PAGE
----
Oh, something for people looking at solar to look for, our county has been running “Solarize!” programs for the last 3 yrs. In addition to an extra grant to help off-set the cost of the panels they also allow the installers to buy the product in bulk, helping reduce the costs even further.

  5. says

    I’m curious about the lifespan of the system you had installed. Were you given any info about how long you can expect it to last, and what kind of maintenance costs it might have?

    • Homebrew Husband says

      Maintenance should be limited to making sure that the panels remain relatively clean…fortunately we’ve got few trees high enough to rain anything down on the panels, and none of them that’d drop that horrid sticky pollen or sap! We may be able to rely on rainfall to keep them dust free, but apparently a quick wipe with a fleece cloth on a stick does well. Folks in dustier climates may need to spend more energy on wash/wipe treatments…I’ve seen recommendations ranging from “annually” to “every three years” to “never” mostly depending on siting.

      There’s really little to break – the inverters are loaded to a fraction of their potential capacity so they should stay cool and they’re solid state components with no moving parts save a couple of fans that only kick on when they get overheated. UV degradation of the collector modules is the biggest life-shortening risk…and there’s actually a fraction-of-a-percent annual loss in efficiency because of this that’s expected and factored in to the production calculations. The manufacturer’s warranty covers them for 25 years and is based around production numbers…so if this degradation goes faster than expected we’re protected.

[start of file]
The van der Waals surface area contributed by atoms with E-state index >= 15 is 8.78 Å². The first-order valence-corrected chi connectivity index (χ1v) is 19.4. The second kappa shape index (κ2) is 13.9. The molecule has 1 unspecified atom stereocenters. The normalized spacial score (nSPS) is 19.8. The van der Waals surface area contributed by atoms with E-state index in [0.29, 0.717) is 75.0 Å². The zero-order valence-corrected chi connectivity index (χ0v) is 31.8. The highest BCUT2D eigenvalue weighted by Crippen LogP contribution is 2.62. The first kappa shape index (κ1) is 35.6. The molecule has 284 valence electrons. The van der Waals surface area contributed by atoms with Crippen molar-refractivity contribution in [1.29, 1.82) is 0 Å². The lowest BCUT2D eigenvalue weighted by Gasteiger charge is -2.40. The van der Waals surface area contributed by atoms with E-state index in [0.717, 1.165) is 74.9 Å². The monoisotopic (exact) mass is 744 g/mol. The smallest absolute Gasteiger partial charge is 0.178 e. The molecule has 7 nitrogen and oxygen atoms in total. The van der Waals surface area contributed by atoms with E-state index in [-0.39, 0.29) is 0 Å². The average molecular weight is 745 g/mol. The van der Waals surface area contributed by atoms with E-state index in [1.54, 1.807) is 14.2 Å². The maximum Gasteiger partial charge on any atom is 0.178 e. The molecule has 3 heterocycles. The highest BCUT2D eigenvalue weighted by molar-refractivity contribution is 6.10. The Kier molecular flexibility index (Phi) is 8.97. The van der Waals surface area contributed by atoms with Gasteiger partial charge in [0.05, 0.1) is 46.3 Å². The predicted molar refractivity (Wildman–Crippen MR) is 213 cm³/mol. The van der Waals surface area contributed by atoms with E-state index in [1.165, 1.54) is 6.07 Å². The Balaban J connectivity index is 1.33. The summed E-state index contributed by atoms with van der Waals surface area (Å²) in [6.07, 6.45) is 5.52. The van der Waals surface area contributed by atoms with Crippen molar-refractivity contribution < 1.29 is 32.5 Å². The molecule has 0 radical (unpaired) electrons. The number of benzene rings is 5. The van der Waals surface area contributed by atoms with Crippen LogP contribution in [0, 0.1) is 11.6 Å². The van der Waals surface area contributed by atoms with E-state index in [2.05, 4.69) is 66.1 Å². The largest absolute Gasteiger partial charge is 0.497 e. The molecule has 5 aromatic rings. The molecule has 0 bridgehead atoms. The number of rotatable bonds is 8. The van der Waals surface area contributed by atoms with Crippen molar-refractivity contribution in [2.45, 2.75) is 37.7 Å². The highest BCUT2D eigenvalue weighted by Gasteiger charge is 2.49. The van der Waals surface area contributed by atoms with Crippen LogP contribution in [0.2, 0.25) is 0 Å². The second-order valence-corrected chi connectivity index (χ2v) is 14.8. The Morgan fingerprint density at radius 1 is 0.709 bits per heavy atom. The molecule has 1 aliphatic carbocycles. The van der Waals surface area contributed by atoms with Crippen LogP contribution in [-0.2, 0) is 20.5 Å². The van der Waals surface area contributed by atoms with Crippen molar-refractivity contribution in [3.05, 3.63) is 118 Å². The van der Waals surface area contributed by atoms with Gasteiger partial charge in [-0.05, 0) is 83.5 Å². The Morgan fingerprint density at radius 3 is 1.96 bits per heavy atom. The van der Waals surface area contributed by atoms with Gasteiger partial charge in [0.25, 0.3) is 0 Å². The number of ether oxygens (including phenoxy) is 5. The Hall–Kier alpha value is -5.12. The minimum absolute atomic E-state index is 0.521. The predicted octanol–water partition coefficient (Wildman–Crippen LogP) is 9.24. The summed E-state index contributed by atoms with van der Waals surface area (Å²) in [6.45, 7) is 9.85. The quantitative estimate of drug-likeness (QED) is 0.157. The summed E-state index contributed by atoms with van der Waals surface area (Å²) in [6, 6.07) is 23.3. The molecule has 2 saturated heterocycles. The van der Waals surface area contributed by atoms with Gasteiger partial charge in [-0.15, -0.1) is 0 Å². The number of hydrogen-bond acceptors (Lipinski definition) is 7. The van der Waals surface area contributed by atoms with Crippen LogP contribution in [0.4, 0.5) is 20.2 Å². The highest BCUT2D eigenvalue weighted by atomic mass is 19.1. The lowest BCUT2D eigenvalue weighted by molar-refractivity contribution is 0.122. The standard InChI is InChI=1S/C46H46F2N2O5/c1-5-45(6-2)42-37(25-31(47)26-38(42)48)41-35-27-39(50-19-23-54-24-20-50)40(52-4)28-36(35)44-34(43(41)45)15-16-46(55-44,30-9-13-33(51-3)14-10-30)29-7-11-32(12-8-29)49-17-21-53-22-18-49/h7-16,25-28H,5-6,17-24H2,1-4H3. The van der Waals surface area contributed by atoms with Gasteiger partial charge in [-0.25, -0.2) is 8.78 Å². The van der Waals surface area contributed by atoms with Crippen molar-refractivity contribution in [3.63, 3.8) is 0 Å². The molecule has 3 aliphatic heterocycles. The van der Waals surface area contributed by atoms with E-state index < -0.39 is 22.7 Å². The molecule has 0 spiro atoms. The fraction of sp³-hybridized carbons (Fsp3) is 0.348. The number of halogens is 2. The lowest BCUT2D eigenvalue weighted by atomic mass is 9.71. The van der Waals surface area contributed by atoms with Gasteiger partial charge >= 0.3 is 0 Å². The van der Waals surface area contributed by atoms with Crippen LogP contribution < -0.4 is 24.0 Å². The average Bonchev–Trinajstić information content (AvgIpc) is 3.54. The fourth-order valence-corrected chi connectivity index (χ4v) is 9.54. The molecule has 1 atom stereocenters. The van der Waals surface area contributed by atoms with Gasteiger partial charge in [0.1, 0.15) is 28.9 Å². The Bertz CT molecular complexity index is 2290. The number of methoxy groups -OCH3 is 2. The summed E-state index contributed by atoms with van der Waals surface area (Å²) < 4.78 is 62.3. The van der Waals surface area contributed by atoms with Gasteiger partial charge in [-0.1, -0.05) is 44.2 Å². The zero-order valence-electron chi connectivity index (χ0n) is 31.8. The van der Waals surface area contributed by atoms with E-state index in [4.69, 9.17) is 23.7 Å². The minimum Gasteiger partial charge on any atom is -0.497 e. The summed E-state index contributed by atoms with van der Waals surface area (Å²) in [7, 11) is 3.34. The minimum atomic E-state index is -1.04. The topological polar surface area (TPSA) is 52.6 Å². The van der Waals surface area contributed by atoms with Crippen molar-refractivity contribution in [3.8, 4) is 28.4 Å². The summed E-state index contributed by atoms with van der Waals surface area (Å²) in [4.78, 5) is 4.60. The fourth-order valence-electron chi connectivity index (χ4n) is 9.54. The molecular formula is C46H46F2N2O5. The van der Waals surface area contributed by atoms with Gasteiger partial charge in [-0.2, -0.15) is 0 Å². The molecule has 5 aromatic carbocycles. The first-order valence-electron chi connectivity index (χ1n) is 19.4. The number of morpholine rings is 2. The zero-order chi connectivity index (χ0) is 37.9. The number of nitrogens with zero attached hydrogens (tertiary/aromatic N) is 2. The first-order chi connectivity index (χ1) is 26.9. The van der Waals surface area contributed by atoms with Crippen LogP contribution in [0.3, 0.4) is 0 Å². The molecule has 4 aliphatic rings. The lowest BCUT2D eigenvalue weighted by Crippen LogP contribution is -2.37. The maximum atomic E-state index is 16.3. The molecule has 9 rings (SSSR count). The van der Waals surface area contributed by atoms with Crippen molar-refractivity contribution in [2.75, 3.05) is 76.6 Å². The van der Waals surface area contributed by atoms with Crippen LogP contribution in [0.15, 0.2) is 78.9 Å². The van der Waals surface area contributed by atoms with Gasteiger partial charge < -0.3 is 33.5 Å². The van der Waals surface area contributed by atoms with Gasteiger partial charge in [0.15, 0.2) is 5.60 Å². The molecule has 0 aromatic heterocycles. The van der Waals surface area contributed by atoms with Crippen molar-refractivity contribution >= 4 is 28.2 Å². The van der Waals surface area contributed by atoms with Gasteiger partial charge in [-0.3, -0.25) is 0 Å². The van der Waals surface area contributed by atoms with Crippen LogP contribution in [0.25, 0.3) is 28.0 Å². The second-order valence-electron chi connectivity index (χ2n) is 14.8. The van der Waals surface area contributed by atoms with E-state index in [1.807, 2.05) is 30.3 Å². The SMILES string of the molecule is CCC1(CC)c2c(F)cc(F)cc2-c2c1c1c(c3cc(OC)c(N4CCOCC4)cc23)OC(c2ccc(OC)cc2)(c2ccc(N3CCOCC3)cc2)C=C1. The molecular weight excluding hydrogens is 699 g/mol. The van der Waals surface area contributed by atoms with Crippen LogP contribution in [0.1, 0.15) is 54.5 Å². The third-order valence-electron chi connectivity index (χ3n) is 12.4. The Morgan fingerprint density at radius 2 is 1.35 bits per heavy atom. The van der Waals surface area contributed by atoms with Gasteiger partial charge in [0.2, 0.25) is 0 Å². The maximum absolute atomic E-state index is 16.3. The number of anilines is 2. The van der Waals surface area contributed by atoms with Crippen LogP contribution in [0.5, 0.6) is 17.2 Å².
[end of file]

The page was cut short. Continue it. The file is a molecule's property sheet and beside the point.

There’s some component suppliers with less-than-savory reputations, and a good installer will steer you away from those with poor track records for reliability. That’s one of the reasons we actually spoke to a number of contractors…there was a definite convergence on what manufacturers were recommended against. For the most part it seems to be “you get what you pay for” and so the dodgy imported panels with a five-year warranty will probably last exactly that long…

    • Homebrew Husband says

      Another note on lifespan…ironically, what PV arrays really don’t like are heat or sunlight. In this way, the cooler temperatures and less intense solar radiation we get up here, as compared to the sorts of places one thinks of with “solar power,” are probably going to give us lower degradation and lower chances of failure. Obviously, though, the body of experience is still pretty slim…only really early adopters have had small scale systems in operation for a decade or more!

    • says

      To throw in a dollar amount for maintenance, our solar installer charges $95 plus $5 per panel for cleaning. You can also just go DIY with a soft car washing brush.

      Last month I did a quick rinse (first wash in almost a year of having panels) with just a hose to get rid of some accumulated pollen and debris and it worked quite well.

      Apparently the biggest risk is that debris (especially fir or pine needles) can start to wedge into the cracks and then expand as it gets wet & starts to decompose, which then breaks the seal on the panels. Otherwise, they should be essentially maintenance-free and good for 20 to 30 years. Of course, by then you’ll be wanting to upgrade to a home fusion reactor… :D

  6. says